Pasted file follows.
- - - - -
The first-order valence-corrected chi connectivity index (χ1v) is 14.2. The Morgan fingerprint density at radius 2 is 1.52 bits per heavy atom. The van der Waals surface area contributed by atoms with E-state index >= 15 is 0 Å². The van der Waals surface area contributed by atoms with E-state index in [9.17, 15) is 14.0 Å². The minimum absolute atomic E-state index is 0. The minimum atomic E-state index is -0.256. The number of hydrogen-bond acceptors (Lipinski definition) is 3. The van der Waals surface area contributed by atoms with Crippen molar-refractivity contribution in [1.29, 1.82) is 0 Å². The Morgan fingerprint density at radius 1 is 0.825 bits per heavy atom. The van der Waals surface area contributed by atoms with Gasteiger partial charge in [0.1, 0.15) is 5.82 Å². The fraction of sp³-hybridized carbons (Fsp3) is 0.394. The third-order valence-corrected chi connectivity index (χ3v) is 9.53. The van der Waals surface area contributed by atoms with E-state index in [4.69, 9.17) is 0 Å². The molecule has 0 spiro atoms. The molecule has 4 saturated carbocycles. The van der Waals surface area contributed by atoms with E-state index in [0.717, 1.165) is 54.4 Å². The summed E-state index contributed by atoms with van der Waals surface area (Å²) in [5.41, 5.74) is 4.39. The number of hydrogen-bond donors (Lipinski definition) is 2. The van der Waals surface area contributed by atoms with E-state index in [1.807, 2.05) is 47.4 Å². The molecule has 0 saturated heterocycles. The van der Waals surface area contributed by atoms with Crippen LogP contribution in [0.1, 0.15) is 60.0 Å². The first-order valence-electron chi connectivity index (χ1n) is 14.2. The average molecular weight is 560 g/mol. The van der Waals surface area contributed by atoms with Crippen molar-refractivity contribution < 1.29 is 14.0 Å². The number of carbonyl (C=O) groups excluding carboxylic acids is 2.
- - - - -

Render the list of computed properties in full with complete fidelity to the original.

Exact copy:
The first-order valence-corrected chi connectivity index (χ1v) is 14.2. The Morgan fingerprint density at radius 2 is 1.52 bits per heavy atom. The van der Waals surface area contributed by atoms with E-state index >= 15 is 0 Å². The van der Waals surface area contributed by atoms with E-state index in [9.17, 15) is 14.0 Å². The minimum absolute atomic E-state index is 0. The minimum atomic E-state index is -0.256. The number of hydrogen-bond acceptors (Lipinski definition) is 3. The van der Waals surface area contributed by atoms with Crippen molar-refractivity contribution in [1.29, 1.82) is 0 Å². The Morgan fingerprint density at radius 1 is 0.825 bits per heavy atom. The van der Waals surface area contributed by atoms with Gasteiger partial charge in [0.1, 0.15) is 5.82 Å². The fraction of sp³-hybridized carbons (Fsp3) is 0.394. The third-order valence-corrected chi connectivity index (χ3v) is 9.53. The van der Waals surface area contributed by atoms with E-state index in [4.69, 9.17) is 0 Å². The molecule has 0 spiro atoms. The molecule has 4 saturated carbocycles. The van der Waals surface area contributed by atoms with E-state index in [0.717, 1.165) is 54.4 Å². The summed E-state index contributed by atoms with van der Waals surface area (Å²) in [5.41, 5.74) is 4.39. The number of hydrogen-bond donors (Lipinski definition) is 2. The van der Waals surface area contributed by atoms with E-state index in [1.807, 2.05) is 47.4 Å². The molecule has 0 saturated heterocycles. The van der Waals surface area contributed by atoms with Crippen LogP contribution in [0.1, 0.15) is 60.0 Å². The first-order valence-electron chi connectivity index (χ1n) is 14.2. The average molecular weight is 560 g/mol. The van der Waals surface area contributed by atoms with Crippen molar-refractivity contribution < 1.29 is 14.0 Å². The number of carbonyl (C=O) groups excluding carboxylic acids is 2.